lolo

lolo is a scalable, file-based storage service for research computing customers at UW.  Offered through UW-IT, it was developed in collaboration with the eScience Institute to provide external storage for the Hyak cluster as well as addressing the growing storage needs of researchers campus wide. Two classes of storage are available:

  • Collaboration Filesystem / Data Transfer Node
  • Archive Filesystem

lolo is one element in a collection of centrally managed services supporting research computing at UW, including the Hyak scalable cluster computer and a high-speed networking hub connecting lolo, Hyak, campus, and the research Internet, including commercial cloud providers. Together, these allow users to create and operate sophisticated, data-driven workflows for any effort which requires them, including *omics research, nuclear and particle physics, and others.

The collaboration file service is entirely disk based and is intended for the sharing of research data among peers on and off campus.  It can act as a high performance data transfer node (throughput of hundreds of MBs to Gigabytes per second, depending on file size, number of files, etc.), as well as a convenient means of accessing Hyak results from workstations in your lab. Data is stored in redundant disk arrays and accessed via a redundant pool of servers. The system is designed to expand easily to accommodate a petabyte or more.

The archive service is intended as a repository for data that you may rarely access but which you want to ensure is safe and convenient to access over the long term.  While it is not intended for interactive or general purpose file storage, it does ensure your files are always available when you need them - simply open a file as you would with any other filesystem and within a minute or two the data begins quickly streaming back (retrieval of a 100GB file proceeds at 125MBs, including the initial 1 - 2 minute delay).  

With the Archive, users write files to disk as they would with any other network filesystem. Within a day all files are automatically transferred from disk to tape in a primary campus datacenter. A second tape copy is created in another campus datacenter within an additional day or two. Recall of files is automatic and accomplished by simply opening and reading the file. Capacity can easily expand to several petabytes.

Both lolo filesystems are mounted directly on the Hyak login/data-mover nodes via multiple 10Gbs connections, ensuring very high transfer speeds  They are also accessible from off campus via a 10Gbs circuit which bypasses the campus network firewall, allowing for large scale data transfers exceeding 500MBs in some cases.  By early 2013, campus users will benefit from expedited access to lolo (and Hyak) via a dedicated research backbone.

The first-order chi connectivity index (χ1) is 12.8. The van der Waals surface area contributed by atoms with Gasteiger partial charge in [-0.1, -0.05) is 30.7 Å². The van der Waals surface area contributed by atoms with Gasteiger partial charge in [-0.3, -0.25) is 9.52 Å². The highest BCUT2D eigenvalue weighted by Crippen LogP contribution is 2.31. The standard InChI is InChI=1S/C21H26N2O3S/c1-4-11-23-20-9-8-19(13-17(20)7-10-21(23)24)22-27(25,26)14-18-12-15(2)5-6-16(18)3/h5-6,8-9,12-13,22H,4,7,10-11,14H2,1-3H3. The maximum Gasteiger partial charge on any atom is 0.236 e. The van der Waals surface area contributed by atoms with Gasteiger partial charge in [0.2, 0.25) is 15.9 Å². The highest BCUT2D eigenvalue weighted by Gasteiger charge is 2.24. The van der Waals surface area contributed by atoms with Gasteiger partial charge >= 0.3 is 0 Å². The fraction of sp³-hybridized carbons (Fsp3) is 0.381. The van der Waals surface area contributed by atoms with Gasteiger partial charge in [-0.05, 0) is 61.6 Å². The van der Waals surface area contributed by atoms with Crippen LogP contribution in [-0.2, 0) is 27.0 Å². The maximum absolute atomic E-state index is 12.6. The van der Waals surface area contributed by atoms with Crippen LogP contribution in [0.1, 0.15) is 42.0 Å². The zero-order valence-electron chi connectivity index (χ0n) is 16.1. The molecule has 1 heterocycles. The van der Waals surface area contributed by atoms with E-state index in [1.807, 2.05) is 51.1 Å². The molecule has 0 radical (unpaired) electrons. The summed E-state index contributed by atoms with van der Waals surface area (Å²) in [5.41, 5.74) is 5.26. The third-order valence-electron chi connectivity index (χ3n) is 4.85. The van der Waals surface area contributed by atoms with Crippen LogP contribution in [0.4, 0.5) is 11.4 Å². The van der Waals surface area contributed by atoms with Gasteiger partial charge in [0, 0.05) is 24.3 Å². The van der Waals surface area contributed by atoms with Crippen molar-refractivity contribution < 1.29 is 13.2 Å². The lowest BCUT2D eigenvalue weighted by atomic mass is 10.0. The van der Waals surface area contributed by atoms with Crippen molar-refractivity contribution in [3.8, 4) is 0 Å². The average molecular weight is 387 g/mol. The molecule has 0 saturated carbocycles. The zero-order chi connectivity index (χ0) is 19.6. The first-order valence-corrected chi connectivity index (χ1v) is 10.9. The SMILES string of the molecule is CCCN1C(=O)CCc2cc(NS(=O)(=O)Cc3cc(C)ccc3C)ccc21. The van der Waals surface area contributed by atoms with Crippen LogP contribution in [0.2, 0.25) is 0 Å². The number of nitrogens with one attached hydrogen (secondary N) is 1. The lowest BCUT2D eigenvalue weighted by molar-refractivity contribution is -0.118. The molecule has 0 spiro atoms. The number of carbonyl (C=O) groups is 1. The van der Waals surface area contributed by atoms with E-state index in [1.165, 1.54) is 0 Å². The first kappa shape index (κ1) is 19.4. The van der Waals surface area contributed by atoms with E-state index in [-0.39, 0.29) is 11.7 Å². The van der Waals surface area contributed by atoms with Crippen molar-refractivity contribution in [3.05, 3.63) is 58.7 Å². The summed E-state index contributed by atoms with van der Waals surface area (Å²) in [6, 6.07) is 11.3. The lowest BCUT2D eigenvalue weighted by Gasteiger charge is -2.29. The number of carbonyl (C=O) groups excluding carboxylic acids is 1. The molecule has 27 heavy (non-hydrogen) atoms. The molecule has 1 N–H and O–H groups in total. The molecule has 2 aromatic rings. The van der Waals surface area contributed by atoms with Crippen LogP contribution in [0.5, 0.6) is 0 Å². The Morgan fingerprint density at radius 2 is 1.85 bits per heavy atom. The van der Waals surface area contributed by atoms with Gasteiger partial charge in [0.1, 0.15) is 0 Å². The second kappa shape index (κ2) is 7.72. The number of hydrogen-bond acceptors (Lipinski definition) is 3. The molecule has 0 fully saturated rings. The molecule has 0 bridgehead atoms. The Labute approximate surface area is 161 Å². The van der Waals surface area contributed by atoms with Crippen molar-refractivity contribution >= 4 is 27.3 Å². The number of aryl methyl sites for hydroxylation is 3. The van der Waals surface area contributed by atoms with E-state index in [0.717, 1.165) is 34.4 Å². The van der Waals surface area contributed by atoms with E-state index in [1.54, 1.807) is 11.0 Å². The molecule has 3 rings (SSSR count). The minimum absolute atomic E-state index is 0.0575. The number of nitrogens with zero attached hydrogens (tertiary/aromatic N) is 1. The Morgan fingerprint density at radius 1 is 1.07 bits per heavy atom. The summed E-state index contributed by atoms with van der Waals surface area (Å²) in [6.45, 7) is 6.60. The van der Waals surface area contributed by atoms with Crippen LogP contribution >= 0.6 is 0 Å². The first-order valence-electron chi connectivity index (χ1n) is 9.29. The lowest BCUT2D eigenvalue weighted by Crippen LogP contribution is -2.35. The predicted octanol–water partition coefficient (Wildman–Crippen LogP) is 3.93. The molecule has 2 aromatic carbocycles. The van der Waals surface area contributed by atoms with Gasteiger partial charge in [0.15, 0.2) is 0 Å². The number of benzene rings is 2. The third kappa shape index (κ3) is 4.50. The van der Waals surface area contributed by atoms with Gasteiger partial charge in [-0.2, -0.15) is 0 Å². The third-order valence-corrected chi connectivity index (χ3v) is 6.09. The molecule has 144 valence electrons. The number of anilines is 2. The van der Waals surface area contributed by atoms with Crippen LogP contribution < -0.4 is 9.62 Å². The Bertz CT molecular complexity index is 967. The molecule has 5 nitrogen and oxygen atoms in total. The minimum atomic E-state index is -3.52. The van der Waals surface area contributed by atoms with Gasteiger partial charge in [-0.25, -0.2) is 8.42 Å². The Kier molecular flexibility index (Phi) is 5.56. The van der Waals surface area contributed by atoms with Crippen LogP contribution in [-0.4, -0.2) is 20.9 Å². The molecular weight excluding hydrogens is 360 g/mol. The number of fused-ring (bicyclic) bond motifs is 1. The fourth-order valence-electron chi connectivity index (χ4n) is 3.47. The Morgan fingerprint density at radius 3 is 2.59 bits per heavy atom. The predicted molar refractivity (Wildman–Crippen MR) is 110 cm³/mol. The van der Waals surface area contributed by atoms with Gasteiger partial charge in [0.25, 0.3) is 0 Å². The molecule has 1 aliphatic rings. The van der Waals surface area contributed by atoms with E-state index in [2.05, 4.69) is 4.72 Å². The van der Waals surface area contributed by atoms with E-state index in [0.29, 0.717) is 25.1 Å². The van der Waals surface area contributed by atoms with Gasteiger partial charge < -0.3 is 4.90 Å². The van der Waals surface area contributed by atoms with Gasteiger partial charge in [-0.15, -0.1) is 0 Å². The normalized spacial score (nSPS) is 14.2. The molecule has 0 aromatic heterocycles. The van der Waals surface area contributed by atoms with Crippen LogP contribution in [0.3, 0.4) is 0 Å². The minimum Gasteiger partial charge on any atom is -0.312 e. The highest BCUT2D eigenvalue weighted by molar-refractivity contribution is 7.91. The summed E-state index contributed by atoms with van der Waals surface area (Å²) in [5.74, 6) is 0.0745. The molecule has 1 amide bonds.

The protocol for data access varies, depending on user location:

  User Location

  Protocol      

  Campus

  SMB, ssh

  Hyak

  GPFS, ssh

  External Users     

  ssh

Capacity is purchased in 1TB increments for periods of three years. Rates are $1,570/TB/year for the Collaboration filesystem and $190.00/TB/year for the Archive. Customers are billed monthly. We anticipate these rates dropping substantially over time as capacity grows. Rates will be adjusted annually. 

A service description for lolo appears in the UW-IT Service Catalog:

lolo Archives

lolo Collaboration Filesystem

For assistance in understanding how lolo can help in your lab or department, please contact help [at] uw [dot] edu.

The Name

lolo is a word in Chinook Jargon, meaning “the whole thing” and “to carry”, depending on the application of accents. Written in lower case, lolo also represents a binary string (decimal 10). 

Chinook Jargon is the trade language of the Pacific Northwest, incorporating terms from Chinook and Chehalis and other local languages, as well as French and English. We’ve chosen words from Chinook Jargon for the names of systems in the UW research cyberinfrastructure to emphasize their role in supporting the broad range of UW research users and our ties to our place between the mountains and ocean.